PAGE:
“Steady, my friend, steady,” Pank begged, as, divested finally of his overcoat, he wheeled one of the easy-chairs up to the fire. “You mustn’t talk like that, Mr. Humble. It isn’t gentlemanly. Besides, it might lead to trouble.”

“I’ve been in that, thanks to you,” Mr. Humble growled.

Pank looked him over quickly.

“Now, who’s been making a mess of you like that?” he asked. “Letting your tongue run away with you, I expect, eh? Well, don’t take any more risks. I’m quick-tempered myself sometimes. Harry, get the hot water and lemon. Humble, my friend, draw your chair up.”

“I don’t know as I want to drink with a sneak cop,” Mr. Humble muttered sullenly, moving a step or two, however, towards the fire.

“Don’t be an ass,” Pank laughed. “We all have to follow our professions. You might have been hangman to-day if you could have kept from the drink. Nasty job! I should think keeping you from it was the best thing drink ever did for you. I’m a sneak cop as you say---Detective Inspector Pank of Scotland Yard, if you please. You mayn’t like my profession. I should have hated yours. Come and sit down and tell me who’s been knocking you about.”

Mr. Humble walked to the chair as though mesmerised. He sat down, gazing stealthily all the time at his companion.

“Don’t get opening your mouth too wide,” he growled. “I was just a carpenter down at Wandsworth. I couldn’t have taken that other job on.”

“Well, you didn’t, anyway, which is a good thing for you,” Pank replied. “Now tell me who’s been knocking you about?”

“A fellow I’ve never seen before in my life,” Mr. Humble complained, eloquent once more at the thought of his grievances. “Came up to me in Swan’s Alley, he did, and tapped me on the shoulder. ‘Your name Humble?’ he asked. ‘Well, mine’s Bowhill,’ he said. ‘I’m a chauffeur and I’m going to sock you one in the jaw.’ ‘What for?’ I asked. ‘You open your mouth too wide in Harry Chittock’s parlour,’ he said. ‘You’re such a fool---you don’t know a sneak cop when you see one.’ And with that he gave me this black eye.”

The landlord presented himself, carrying a tray upon which was a bottle of whisky, a jug of hot water and a lemon cut in slices. Mr. Humble looked at these preparations and sniffed. He was a lost man.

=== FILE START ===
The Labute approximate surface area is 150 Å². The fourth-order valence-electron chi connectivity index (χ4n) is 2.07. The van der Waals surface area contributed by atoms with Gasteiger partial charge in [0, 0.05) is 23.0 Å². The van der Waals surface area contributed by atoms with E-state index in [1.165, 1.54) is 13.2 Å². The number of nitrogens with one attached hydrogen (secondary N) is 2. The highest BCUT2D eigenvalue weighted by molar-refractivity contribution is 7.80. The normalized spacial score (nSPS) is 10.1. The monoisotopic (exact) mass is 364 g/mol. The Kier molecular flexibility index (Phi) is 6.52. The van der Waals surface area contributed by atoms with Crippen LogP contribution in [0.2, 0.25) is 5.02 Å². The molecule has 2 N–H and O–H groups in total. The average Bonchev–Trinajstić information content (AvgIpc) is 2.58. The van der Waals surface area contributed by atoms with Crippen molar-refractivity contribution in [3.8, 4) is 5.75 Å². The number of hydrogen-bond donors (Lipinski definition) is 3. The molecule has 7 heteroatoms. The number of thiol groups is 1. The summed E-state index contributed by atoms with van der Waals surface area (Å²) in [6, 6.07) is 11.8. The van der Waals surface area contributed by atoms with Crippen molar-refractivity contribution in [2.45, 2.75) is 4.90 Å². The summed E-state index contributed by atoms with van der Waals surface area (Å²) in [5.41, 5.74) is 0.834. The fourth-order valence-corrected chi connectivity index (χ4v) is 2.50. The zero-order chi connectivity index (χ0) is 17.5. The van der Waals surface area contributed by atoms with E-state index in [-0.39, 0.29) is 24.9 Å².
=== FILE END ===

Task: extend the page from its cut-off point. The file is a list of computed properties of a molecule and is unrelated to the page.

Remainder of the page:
“You’re a young fellow,” he went on, as he watched the whisky poured into the glass, “that I took a fancy to the moment I saw you, Ernest Pank, but it wasn’t scarcely playing the game. I ask you now, we sits here friendly like, you ask me questions and, looking upon you as a pal, I answer unsuspicious like. I’m not complaining. I’m not threatening or anything of that sort. But I simply ask---was it quite playing the game?”

“It was not,” Pank admitted. “A little more whisky into Mr. Humble’s glass, Harry. Half and half, I said, you know. That’s what keeps the cold out. It was not playing the game, Mr. Humble, but I ask you, as a man of the world, to remember this---I was doing my duty. I am an officer of the Crown and I was doing my duty.”

“There’s something in that,” the other acknowledged, holding his tumbler tightly in both hands and praying for the moment when it would be cool enough for him to sip.

“Considering that you were a pal,” Pank went on, “I ought perhaps to have told you the truth at once. Well, anyhow, there you are. You know’ it now. I’m a Scotland Yard detective and there’s one thing always worth remembering about us---if I ask for information and I get it, I’m willing to pay for it. Could anything be fairer than that, I ask you?”

“I don’t know as it could,” Mr. Humble confessed, warmed all through his body by that long delicious sip. “You know I like you, Ernest, my lad. If there’s anything I can tell you that it’s worth your while to hear----”

“And er---to pay for,” Pank murmured softly.

“Well, it’s yours,” Mr. Humble decided generously. “Ask me anything you choose, Ernest, and I’ll tell you the truth.”

“Now this is what I call getting comfortably together,” Pank declared, sipping from his own tumbler and lighting a gasper. “I’m interested, Mr. Humble, in those---er---four---or was it five men who were in that stunt with Lord Edward Keynsham.”

“Three,” his companion corrected him. “There was only three---I was the fourth. Queer blokes they was too.”

“Had you ever seen any of them before?”

“Never before and never wanted to since,” was the prompt reply. “Two or three odd little jobs I did for them besides finding them masks, and not so much as ten bob amongst the lot of them. And they say Americans are so generous.”